Why does Pakistan lag far behind Bangladesh?

Although Bangladesh was a part of Pakistan, it has already surpassed Pakistan in almost all socio-cultural and economic indicators, writes Jebeda Chowdhury for South Asia Monitor

Jubeda Chowdhury Feb 02, 2022
Bangladesh’s status from a least developed country to a developing country (Photo: Dhakatribune)

As it celebrated its 50th founding anniversary, Bangladesh’s tremendous economic growth and achievements were being discussed globally. But when it was born in 1971, Bangladesh inherited a fragile economy. Henry Kissinger, the then US Secretary of State, called Bangladesh a “bottomless basket”. On the other hand, in 1976, Norwegian economist Just Faland and American economist J.R. Parkinson published a book which said: “Bangladesh is a testing ground for development. If Bangladesh can solve its development problems, then it must be understood that any country can improve.”

Prime Minister Sheikh Hasina has achieved the feat of moving Bangladesh’s status from a least developed country to a developing country. Even before the 50th anniversary of independence, Bangladesh had come a long way compared to Pakistan.  

In the seventies, independent Bangladesh was recognized as a place plagued by food shortage, famine and natural disasters. In half a century, Bangladesh has overcome many negative images. 

Pakistani praise 

Abid Hassan, a former adviser to the World Bank and a Pakistani economist, recently praised Bangladesh’s economic potential. He said that even 20 years ago, it was unthinkable that Bangladesh’s per capita income would double in 2020. If Bangladesh’s current progress continues, it will become an economic powerhouse by 2030.  

He further wrote that if the current situation in Pakistan does not change, it may become necessary for Pakistan to seek financial help from Bangladesh by 2030.

In the seventies, independent Bangladesh was recognized by the world as a place plagued by food shortage, famine, and natural disasters. Now, Bangladesh has surpassed not only Pakistan but also India in several human indicators. Various international organizations including the World Bank, World Economic Forum and Economic Intelligence Unit have identified Bangladesh’s economic development as a “wonderful puzzle”. 

From 2011 to 2019, Bangladesh’s exports have increased at a rate of 8.6 percent per annum as compared to 0.4 percent in the world. GDP per capita has risen to Rs. 2,554, compared to Pakistan’s Rs. 1,543. The current economy of Bangladesh is much bigger than Pakistan’s.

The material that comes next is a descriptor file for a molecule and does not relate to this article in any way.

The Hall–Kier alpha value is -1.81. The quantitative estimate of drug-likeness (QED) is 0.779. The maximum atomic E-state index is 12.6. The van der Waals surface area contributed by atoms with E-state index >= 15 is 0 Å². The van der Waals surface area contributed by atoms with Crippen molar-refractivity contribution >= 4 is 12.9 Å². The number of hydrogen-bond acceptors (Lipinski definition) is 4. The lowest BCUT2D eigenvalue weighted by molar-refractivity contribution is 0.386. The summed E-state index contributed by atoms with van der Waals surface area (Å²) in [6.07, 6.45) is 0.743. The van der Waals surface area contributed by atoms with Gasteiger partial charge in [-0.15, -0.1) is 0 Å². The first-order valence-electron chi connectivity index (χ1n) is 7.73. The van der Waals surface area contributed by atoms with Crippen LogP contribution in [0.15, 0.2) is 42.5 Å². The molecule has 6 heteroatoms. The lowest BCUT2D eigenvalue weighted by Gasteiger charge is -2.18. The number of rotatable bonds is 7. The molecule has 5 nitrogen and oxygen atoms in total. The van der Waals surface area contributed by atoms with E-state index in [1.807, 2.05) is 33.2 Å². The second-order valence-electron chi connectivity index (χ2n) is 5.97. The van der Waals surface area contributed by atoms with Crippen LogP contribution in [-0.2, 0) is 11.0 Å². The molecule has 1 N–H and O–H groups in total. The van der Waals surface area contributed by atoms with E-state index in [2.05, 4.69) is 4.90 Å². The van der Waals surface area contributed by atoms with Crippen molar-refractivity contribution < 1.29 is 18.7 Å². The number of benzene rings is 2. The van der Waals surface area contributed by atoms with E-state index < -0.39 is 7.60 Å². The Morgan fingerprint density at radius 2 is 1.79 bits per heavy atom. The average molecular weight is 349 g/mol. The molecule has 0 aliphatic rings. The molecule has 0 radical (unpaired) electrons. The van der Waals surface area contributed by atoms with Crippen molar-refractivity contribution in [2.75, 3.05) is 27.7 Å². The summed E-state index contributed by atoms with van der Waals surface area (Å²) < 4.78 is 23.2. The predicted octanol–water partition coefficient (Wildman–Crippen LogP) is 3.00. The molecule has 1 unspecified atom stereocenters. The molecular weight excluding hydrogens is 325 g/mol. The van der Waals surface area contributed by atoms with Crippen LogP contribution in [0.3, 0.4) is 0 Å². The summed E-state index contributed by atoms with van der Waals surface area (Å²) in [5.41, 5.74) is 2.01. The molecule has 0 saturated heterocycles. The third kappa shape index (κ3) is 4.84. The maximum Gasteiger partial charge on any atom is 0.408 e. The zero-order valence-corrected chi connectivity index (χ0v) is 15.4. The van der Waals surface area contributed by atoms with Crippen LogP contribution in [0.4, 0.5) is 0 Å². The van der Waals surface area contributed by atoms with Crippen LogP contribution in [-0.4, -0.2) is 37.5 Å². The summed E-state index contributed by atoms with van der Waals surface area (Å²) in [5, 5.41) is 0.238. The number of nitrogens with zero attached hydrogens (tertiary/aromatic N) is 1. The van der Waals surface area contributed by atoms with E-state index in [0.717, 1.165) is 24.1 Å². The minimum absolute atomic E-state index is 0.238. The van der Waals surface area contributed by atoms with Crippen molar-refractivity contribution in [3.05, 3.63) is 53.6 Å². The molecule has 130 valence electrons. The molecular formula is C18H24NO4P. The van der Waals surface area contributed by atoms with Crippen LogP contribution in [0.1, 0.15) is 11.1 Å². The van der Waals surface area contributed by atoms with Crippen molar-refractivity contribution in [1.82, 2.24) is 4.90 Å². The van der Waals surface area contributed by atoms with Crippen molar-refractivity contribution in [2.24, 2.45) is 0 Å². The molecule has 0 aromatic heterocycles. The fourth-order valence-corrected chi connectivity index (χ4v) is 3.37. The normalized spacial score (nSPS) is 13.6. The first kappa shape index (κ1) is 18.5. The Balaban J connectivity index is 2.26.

Asian tiger?

Some megaprojects are being implemented in Bangladesh. These projects helped Bangladesh to revive its economy during the Covid-19 pandemic. Nobel laureate and economist Amartya Sen cited Bangladesh as an example when it comes to the development model. During a visit to Bangladesh last year, Kaushik Basu, then Senior Vice President and Chief Economist at the World Bank, said: “It would not be an exaggeration to say that Bangladesh will soon emerge as the new tiger of Asia.” 

Although Bangladesh was a part of Pakistan, it has already surpassed Pakistan in almost all socio-cultural and economic indicators.

The main reason for this progress is that in the last 10 years Bangladesh has achieved an average growth rate of 7 percent and has been ranked as the fastest-growing country.  

In addition, the population is an increasing problem in Pakistan. While the population of Pakistan was 10 million less than in Bangladesh in 1971, it is now about 40 million more. The population growth rate of Bangladesh is 1.2 percent and in Pakistan, it is 2.1 percent, which is almost double.  

Why Pakistan lags? 

On the other hand, Pakistan has lagged behind due to social conditions. All property is in the hands of a small number of people. It goes without saying that women do not have rights in that country. Bangladesh ranks 50th out of 156 countries in the Gender Parity Index, while Pakistan ranks 153rd. In other words, it has fallen to the bottom. 

According to the International Labour Organization’s 2019 data, the participation rate of women in the workplace in Bangladesh is 38 percent; it is 23 percent in Pakistan.  

When Imran Khan came to power in Pakistan and announced that he wanted to transform Pakistan into a Sweden in five years, Jaigham Khan, a development activist, published an article titled “The Bangladesh Model”. He suggested that Pakistan should become a Bangladesh first instead of trying to be a Sweden. Even to become a Bangladesh would take ten years for Pakistan, he argued. 

Ironically, the people of Pakistan now think that a country that was separated from them after a long and bloody war of nine months is a role model. This is enough to show how far Bangladesh has come.

(The writer, a teacher, did her Master's in International Relations from the University of Dhaka, Bangladesh. The views expressed are personal. She can be reached at jubedachowdhury103@gmail.com)

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